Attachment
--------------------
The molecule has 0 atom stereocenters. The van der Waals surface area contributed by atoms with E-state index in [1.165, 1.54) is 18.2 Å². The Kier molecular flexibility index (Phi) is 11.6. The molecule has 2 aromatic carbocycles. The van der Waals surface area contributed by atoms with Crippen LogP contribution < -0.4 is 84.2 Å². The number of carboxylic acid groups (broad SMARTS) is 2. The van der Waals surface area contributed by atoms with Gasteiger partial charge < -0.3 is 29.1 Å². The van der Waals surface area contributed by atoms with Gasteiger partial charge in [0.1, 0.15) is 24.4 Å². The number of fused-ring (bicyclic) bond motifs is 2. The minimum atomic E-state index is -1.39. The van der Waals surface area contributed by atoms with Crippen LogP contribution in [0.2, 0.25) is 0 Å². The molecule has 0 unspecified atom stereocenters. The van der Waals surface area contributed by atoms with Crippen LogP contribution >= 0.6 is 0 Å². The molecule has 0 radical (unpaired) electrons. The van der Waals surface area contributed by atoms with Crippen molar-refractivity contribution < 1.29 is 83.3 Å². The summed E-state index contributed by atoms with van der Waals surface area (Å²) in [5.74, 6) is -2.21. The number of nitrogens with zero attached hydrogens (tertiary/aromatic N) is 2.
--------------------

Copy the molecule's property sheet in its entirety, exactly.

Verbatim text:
The molecule has 0 atom stereocenters. The van der Waals surface area contributed by atoms with E-state index in [1.165, 1.54) is 18.2 Å². The Kier molecular flexibility index (Phi) is 11.6. The molecule has 2 aromatic carbocycles. The van der Waals surface area contributed by atoms with Crippen LogP contribution < -0.4 is 84.2 Å². The number of carboxylic acid groups (broad SMARTS) is 2. The van der Waals surface area contributed by atoms with Gasteiger partial charge < -0.3 is 29.1 Å². The van der Waals surface area contributed by atoms with Gasteiger partial charge in [0.1, 0.15) is 24.4 Å². The number of fused-ring (bicyclic) bond motifs is 2. The minimum atomic E-state index is -1.39. The van der Waals surface area contributed by atoms with Crippen LogP contribution in [0.2, 0.25) is 0 Å². The molecule has 0 unspecified atom stereocenters. The van der Waals surface area contributed by atoms with Crippen LogP contribution >= 0.6 is 0 Å². The molecule has 0 radical (unpaired) electrons. The van der Waals surface area contributed by atoms with Crippen molar-refractivity contribution < 1.29 is 83.3 Å². The summed E-state index contributed by atoms with van der Waals surface area (Å²) in [5.74, 6) is -2.21. The number of nitrogens with zero attached hydrogens (tertiary/aromatic N) is 2.